This week’s Teachers Federation strike in NSW — despite being ruled illegal by the state’s Industrial Relations Commission — saw up to 60,000 public school teachers off the job in a fresh campaign for higher pay and lighter workloads.
However, as is often the case, the campaign is off the money when it comes to the facts on teacher pay. It’s simply not the case that Australian teachers, particularly starting teachers, are short-changed.
Starting teachers (around $73,000 in NSW) out-earn graduate lawyers — and many other professions, for that matter. By international standards, Australian teachers earn more than in similar countries, as well as compared to similarly educated Australians.
Teacher salary spending now amounts to over $9,500 per student each year, with steep increases in recent years. Real teacher salaries have grown nearly 2.5 times faster than in the OECD over the past two decades (around 20 per cent in real terms).
Despite record funding, Australian student achievement in the OECD-run Programme for International Student Assessment has declined more steeply and consistently than any country in the world, other than Finland.
While Australian teachers’ salaries are competitive overall, pay rates are flatter than in most countries. And pay is largely based on tenure, not effectiveness in the classroom.
It’s the flatness and unresponsiveness of salaries — not the overall salary level — that is the real problem with teacher pay.
Genuine reward and recognition is rare in teaching
Research clearly shows that across-the-board pay rises do not result in better student outcomes. But they do impose a heavy burden on taxpayers, encourage the retention of our least effective teachers, and discourage retention of our best.
Recognising and rewarding high-performing teachers, on the other hand, does drive better results.
Many large school systems across the United States have looked to a closer nexus of teacher performance and pay. Over a decade, the scheme in Washington DC has delivered sustained student achievement gains, lifted teacher salaries, improved instructional practice, and retained highly effective teachers.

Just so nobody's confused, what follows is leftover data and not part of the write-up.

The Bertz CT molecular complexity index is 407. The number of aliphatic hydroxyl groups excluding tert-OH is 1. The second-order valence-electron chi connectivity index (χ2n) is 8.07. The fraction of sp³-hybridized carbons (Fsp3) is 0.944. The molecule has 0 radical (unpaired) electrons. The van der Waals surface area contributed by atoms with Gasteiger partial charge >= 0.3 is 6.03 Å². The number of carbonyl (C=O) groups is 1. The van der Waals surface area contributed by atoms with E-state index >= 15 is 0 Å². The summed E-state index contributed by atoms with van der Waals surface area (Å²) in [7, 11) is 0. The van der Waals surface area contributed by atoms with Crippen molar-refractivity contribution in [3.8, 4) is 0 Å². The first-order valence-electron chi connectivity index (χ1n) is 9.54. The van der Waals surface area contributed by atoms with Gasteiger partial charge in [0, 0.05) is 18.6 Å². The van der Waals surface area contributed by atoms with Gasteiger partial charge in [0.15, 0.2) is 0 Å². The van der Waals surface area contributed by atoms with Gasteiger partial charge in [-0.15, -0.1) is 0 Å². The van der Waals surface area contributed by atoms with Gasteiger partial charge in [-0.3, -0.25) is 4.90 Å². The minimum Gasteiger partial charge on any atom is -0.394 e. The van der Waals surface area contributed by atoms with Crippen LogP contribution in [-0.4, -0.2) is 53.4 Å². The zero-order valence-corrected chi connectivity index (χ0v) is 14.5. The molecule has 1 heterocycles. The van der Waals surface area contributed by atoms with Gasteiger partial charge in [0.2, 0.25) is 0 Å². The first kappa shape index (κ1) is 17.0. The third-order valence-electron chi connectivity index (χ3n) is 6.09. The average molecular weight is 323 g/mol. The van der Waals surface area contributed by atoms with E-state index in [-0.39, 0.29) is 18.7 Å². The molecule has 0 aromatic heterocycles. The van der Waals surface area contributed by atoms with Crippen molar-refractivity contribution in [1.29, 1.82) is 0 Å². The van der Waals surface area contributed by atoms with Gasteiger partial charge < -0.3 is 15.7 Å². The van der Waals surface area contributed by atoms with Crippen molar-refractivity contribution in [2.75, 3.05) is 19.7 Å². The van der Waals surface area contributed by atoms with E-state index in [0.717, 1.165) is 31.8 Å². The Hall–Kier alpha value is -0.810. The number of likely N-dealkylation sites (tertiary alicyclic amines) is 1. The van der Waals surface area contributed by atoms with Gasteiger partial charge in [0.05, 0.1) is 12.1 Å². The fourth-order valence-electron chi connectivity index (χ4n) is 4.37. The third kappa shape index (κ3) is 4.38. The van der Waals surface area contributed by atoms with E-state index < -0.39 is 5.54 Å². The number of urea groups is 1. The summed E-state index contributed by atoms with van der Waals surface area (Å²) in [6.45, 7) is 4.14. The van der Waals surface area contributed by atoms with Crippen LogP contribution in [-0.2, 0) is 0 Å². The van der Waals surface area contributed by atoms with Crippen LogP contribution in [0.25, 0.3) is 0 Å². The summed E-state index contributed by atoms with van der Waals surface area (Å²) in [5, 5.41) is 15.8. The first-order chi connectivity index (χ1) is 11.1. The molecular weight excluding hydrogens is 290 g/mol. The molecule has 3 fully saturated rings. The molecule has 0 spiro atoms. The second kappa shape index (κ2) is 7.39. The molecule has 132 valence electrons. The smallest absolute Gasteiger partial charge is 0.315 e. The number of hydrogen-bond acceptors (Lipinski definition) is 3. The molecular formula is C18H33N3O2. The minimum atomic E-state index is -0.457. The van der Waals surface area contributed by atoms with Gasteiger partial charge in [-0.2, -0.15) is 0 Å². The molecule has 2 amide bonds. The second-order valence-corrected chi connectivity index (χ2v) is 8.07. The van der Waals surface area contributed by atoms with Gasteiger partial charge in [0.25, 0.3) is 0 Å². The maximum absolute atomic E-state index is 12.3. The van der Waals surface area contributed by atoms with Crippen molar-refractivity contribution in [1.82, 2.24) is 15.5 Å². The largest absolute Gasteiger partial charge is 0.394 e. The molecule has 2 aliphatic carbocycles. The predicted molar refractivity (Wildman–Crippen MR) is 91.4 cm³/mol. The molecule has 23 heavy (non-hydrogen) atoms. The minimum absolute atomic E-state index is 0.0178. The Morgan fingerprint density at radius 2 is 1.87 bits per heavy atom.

Yet, genuine reward and recognition is rare in teaching. And it is this that undermines the profession — by creating a culture that ‘doing your time’ is the only way to climb the ladder, and stunting the development of aspiring teachers.
That’s why, rather than demanding across-the-board pay rises, the way to better pay is for flexibility and responsiveness to performance.
Parents and taxpayers don’t object to top teachers earning top dollars. Particularly after months of home-based learning, parents are only too familiar with the value of great teachers.
It’s not only that tilting funding toward top teachers is a smarter allocation of limited resources; it’s also a far better investment of taxpayer funds.
Highly effective teachers bring Australia dividends in education outcomes. That’s because there are consequential learning and lifetime earnings gains for students who have highly effective teachers. Research shows that investment in high-performing teachers generates considerable returns to future economic growth and in promoting social mobility.
This is why it’s time the Teachers Federation dropped the demands for universal, tenured, and guaranteed pay rises, and instead welcomed genuine merit-based pay. It’s not just students who would benefit from this: teachers’ union members would also have access to greater opportunities for career and financial advancement.
Policymakers must also do their bit to advance the teaching profession.
Earlier this year, the NSW Productivity Commission proposed the creation of career pathways for ‘instructional leads’ — highly effective teachers who want to remain in the classroom — as well as calling for better monitoring of teachers’ performance. This is eminently sensible and necessary.
Typically, the best teachers must currently leave the classroom to take on administrative and leadership roles to advance their career. But removing them from the classroom is counterproductive, since they are inevitably replaced by a less effective teacher. However, providing them a way to earn high salaries, while honing their craft at the chalkface, is an excellent and overdue idea.
Importantly, higher pay for our best teachers needn’t break the bank.
Simply accommodating slightly larger class sizes — which research shows would not adversely impact on student outcomes — would produce significant cost savings. This pool of funding could be leveraged to support our high performers.
Australians value education and the work of our educators. But they also want to see the teacher workforce advance in status and professionalism, not indulge in retrograde industrial disputes.
Truly advancing the teaching profession requires adopting a pay structure that recognises performance.